Moderator / Reviewer
- Apr 4, 2017
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- Preamp, Processor or Receiver
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- Universal / Blu-ray / CD Player
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- Video Display Device
- JVC RS-46 Projector
- Draper Cineperm M1300 119 inch Static Screen
C.B. Strike: The Series
While J.K. Rowling is most famous for her Harry Potter universe books and films, she has also dabbled in muggle based mystery novels under the pen name of Robert Galbraith. The C.B. Strike series of novels started being published in 2014, and it wasn’t very long before Galbraith (or Rowling really) had her first novel turned into a TV series. Well, I should say a TV mini series as C.B. Strike mimics the style of the BBC’s Sherlock instead of your traditional 10-20+ episode style that the American public is used to. Instead, the series uses 2-3 episodes per “season” (which are really just comprised of each of the three novels that were published at the time), and stretches them out to a full hour in length. Each episode being heavily serialized in nature as well.
I went into C.B. Strike: The Series COMPLETELY blind. Besides knowing that J.K. Rowling was the actual author of the series of books, I knew next to nothing about the characters, actors, or issues that the series had coming to screen. As a complete virgin to the books and TV show, I was more than pleasantly surprised with what I watched. The show plays off a bit like a mix of Sherlock and Sam Spade, with a bit of a British twist that his delightfully charming. It doesn’t have the benefit of having big name stars like Benedict Cumberbatch and Martin Freeman, but Tom Burke and Holliday Grainger do well with the typical gumshoe material.
Long story short, Cormoran Strike (Tom Burke) is a down and out private investigator who is on hard times. Like most of his ilk in cinema and novels, Strike was a brilliant man who lived a more privileged life, but is now living out of his private office, one paycheck away from bankruptcy, and really no one likes his harsh attitude. He’s introduced to his new temp secretary, one Robin Ellacott (Holliday Grainger) when she’s foisted on him by his temp agency, and before long the two are investigating a murder that has befallen a family friend.
C.B. Strike, across all three seasons, left me with this nagging feeling that I had seen this before. And then it hit me, I had seen this before, in a half dozen other TV shoes and novels. This is your typical gumshoe material, with some fairly typical scenarios playing out. Now this isn’t a bad thing, as mystery writers have done this for hundreds of years (read Arthur Conan Doyle’s works, and you’ll soon realize just how many mystery novelists have copied him over the decades), and the end results speak for themselves. The series is quite enjoyable and a treat to watch, as the real pull of the series comes from Cormoran Strike and Robin. Their relationship is slightly atypical in that there is not sexual/romantic tension between the two as in most of these stories, but instead Robin acts as a female Watson in a sense. She’s a solid friend, and a valuable aid in his studies, and sort of “centers” strike as he deals with his own interpersonal demons.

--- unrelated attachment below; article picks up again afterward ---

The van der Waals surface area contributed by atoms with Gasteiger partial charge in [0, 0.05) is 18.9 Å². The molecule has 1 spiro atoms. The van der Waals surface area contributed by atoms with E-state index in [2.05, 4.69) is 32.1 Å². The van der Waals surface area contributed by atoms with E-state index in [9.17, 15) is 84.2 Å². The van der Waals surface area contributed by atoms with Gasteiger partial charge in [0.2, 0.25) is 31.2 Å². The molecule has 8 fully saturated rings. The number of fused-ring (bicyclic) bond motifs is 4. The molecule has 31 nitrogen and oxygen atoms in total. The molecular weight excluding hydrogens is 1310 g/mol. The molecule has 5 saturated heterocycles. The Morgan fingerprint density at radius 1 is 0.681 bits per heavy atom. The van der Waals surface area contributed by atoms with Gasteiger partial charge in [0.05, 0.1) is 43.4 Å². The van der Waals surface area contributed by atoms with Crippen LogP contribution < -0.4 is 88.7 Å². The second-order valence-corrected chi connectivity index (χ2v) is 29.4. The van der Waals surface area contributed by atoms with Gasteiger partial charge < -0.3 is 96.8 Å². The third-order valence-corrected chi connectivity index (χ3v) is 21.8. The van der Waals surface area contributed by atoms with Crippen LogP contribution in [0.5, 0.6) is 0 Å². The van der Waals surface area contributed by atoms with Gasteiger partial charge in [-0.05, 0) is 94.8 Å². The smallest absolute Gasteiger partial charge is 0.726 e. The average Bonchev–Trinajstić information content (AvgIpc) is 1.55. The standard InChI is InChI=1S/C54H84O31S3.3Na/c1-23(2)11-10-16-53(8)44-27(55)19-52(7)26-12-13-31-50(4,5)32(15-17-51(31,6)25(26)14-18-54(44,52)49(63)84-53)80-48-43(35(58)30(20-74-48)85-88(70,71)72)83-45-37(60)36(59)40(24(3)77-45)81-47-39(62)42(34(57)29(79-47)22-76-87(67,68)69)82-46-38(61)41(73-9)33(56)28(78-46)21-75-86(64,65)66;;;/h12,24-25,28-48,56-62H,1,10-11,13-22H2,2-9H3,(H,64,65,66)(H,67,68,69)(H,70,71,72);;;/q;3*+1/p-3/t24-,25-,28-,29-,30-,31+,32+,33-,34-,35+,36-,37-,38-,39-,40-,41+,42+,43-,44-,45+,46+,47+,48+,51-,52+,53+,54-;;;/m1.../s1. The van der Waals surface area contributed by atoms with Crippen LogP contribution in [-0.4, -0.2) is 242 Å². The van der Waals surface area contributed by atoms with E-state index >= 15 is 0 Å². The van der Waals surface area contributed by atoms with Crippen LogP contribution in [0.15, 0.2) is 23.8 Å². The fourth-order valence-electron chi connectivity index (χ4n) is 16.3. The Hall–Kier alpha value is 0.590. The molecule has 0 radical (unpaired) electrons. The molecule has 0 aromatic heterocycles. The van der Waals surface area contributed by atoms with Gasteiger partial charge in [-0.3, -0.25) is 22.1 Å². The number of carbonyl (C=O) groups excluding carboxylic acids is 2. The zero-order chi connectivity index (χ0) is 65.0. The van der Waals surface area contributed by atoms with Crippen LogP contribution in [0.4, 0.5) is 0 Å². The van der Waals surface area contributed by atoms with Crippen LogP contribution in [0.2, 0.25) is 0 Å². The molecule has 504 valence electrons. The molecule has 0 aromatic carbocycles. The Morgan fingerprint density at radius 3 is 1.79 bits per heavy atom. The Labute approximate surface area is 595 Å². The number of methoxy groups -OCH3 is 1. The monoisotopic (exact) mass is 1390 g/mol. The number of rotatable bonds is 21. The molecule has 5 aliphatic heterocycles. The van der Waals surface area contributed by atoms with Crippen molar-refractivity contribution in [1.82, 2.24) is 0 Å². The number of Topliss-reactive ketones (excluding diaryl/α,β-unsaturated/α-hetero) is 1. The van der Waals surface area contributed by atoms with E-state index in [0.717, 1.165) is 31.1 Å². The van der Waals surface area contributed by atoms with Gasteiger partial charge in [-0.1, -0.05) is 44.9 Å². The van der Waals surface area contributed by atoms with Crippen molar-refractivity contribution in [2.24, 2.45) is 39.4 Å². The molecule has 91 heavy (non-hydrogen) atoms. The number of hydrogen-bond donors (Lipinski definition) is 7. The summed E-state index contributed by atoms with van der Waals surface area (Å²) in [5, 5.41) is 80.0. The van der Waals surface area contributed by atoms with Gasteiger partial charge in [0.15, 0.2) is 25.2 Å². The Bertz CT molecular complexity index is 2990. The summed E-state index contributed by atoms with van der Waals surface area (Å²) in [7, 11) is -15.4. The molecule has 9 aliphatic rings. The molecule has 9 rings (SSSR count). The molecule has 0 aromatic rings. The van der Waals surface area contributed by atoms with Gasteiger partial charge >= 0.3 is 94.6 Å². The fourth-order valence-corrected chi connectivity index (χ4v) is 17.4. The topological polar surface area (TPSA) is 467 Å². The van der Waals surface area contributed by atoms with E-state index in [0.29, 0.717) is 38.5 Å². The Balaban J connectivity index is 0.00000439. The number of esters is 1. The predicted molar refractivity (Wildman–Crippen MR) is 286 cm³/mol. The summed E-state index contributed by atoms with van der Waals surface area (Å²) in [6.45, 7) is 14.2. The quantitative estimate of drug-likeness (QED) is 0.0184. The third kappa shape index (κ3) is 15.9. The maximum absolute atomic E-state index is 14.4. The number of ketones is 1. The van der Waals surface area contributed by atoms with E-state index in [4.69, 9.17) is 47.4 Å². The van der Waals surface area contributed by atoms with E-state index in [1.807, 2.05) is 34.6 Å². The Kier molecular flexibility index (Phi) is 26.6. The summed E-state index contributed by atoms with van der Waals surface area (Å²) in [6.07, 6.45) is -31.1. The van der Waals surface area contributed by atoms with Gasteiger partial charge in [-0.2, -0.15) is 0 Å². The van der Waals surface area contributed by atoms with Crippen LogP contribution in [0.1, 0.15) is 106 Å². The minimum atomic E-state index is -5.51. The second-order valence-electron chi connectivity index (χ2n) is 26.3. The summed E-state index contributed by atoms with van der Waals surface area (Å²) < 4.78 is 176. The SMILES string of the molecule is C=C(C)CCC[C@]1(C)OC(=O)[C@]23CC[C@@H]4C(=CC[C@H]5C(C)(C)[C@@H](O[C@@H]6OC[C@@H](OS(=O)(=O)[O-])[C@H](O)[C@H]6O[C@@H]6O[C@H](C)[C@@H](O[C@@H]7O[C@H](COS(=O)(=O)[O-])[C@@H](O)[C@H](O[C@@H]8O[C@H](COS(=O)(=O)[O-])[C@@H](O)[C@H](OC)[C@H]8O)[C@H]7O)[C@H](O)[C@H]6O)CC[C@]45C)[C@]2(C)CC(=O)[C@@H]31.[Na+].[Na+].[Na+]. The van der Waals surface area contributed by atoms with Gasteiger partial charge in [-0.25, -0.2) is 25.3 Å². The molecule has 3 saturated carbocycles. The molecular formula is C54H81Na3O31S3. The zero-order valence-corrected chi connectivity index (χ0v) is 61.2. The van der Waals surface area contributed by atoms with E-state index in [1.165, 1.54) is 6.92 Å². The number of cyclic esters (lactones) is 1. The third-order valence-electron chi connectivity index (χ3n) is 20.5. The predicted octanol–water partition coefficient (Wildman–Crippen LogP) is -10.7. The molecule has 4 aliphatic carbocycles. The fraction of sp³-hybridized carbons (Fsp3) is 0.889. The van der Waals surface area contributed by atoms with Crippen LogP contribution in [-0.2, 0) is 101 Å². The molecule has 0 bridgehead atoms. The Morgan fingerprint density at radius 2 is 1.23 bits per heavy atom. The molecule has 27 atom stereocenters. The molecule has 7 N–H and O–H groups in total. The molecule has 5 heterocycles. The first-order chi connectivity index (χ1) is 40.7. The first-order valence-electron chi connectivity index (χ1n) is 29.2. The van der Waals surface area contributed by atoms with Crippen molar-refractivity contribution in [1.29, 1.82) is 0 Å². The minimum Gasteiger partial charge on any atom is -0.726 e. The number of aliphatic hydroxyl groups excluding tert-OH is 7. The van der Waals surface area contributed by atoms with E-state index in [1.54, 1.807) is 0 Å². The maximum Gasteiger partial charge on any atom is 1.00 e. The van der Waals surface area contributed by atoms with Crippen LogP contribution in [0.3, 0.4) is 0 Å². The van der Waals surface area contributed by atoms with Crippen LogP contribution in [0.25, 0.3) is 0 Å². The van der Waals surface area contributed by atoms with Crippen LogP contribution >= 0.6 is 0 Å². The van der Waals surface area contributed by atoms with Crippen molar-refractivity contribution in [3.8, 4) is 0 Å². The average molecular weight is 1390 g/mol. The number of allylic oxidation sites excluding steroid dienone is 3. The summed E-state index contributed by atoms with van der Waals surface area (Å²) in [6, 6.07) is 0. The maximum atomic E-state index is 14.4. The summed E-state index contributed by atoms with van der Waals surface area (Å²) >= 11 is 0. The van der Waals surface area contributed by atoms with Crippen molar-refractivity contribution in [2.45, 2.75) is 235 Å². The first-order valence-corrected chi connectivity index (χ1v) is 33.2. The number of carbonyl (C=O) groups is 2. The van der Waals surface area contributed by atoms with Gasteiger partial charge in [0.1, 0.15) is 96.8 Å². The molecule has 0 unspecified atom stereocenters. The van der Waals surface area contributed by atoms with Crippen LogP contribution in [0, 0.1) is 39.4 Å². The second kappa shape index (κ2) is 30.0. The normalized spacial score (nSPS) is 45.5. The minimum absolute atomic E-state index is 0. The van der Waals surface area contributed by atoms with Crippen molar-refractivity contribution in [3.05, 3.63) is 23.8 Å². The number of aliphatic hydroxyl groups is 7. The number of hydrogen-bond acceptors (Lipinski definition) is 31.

Not Rated by the MPAA
• The Silkworm (New Featurette) – Jumping back into their roles for the second installment of C.B. Strike, Tom Burke and Holliday Grainger explore the deeper side to their characters’ newest journey and the perks of filming in London.
• Career of Evil (New Featurette) – Plunge into the exciting third installment of Robert Galbraith’s detective series C.B. Strike with in-depth insights from actors Tom Burke and Holliday Grainger as they leave London and discover the deepening relationship between Cormoran and Robin.
Again, C.B. Strike is nothing new in the mystery genre, but it is a fun series that really is a delight to watch due to the characters. The fat is trimmed dramatically from your standard 10+ episode standard and the 2-3 hour run time per mystery makes it go by at record pacing. Supposedly the 4th novel, “Lethal White” will be around the corner shortly, and that it very well may dramatically shake up the entire structure of the show (however that might play out). I for one am looking forward to the Cinemax show and really do hope that the 4th novel comes to fruition on screen, as Burke and Holliday are fantastic together and, as a mystery fan, I can’t help but get sucked in almost as much as I do with Sherlock. Warner’s DVD set is pretty solid, with good video and audio, but only about 15 minutes of special features. Definitely recommended for a watch.
Starring: Tom Burke, Holliday Grainger, Kerr
Created by: Robert Galbraith (J.K. Rowling)
Aspect Ratio: 1.78:1 MPEG 2
Audio: English: Dolby Digital 5.1
Studio: Warner Brothers
Runtime: 449 Minutes
DVD Release Date: September 25th, 2018
Recommendation: Good Watch